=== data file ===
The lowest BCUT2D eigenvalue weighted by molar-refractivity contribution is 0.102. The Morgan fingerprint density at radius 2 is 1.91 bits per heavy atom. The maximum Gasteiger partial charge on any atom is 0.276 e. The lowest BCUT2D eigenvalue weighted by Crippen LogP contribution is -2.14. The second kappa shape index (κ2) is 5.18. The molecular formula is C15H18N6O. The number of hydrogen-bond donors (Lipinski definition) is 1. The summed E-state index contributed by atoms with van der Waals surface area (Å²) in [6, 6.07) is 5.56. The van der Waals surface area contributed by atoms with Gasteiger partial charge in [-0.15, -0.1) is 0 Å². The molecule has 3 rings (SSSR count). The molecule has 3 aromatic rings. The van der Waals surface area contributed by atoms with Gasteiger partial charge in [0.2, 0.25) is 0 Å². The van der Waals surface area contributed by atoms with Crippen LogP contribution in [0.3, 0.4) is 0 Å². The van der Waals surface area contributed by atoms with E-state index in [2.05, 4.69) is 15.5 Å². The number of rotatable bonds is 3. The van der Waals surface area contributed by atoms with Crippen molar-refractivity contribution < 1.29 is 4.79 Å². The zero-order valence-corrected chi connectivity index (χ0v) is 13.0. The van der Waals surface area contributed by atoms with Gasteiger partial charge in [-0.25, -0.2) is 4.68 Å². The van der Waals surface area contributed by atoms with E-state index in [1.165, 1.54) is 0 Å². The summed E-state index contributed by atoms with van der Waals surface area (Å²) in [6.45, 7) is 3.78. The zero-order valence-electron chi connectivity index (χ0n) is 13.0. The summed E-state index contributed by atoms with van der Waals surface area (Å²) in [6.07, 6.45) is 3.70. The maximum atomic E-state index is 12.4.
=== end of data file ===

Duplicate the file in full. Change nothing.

The lowest BCUT2D eigenvalue weighted by molar-refractivity contribution is 0.102. The Morgan fingerprint density at radius 2 is 1.91 bits per heavy atom. The maximum Gasteiger partial charge on any atom is 0.276 e. The lowest BCUT2D eigenvalue weighted by Crippen LogP contribution is -2.14. The second kappa shape index (κ2) is 5.18. The molecular formula is C15H18N6O. The number of hydrogen-bond donors (Lipinski definition) is 1. The summed E-state index contributed by atoms with van der Waals surface area (Å²) in [6, 6.07) is 5.56. The van der Waals surface area contributed by atoms with Gasteiger partial charge in [-0.15, -0.1) is 0 Å². The molecule has 3 rings (SSSR count). The molecule has 3 aromatic rings. The van der Waals surface area contributed by atoms with Gasteiger partial charge in [0.2, 0.25) is 0 Å². The van der Waals surface area contributed by atoms with Crippen LogP contribution in [0.3, 0.4) is 0 Å². The van der Waals surface area contributed by atoms with E-state index in [2.05, 4.69) is 15.5 Å². The number of rotatable bonds is 3. The van der Waals surface area contributed by atoms with Crippen molar-refractivity contribution < 1.29 is 4.79 Å². The zero-order valence-corrected chi connectivity index (χ0v) is 13.0. The van der Waals surface area contributed by atoms with Gasteiger partial charge in [-0.25, -0.2) is 4.68 Å². The van der Waals surface area contributed by atoms with E-state index in [1.165, 1.54) is 0 Å². The summed E-state index contributed by atoms with van der Waals surface area (Å²) in [6.45, 7) is 3.78. The zero-order valence-electron chi connectivity index (χ0n) is 13.0. The summed E-state index contributed by atoms with van der Waals surface area (Å²) in [6.07, 6.45) is 3.70. The maximum atomic E-state index is 12.4.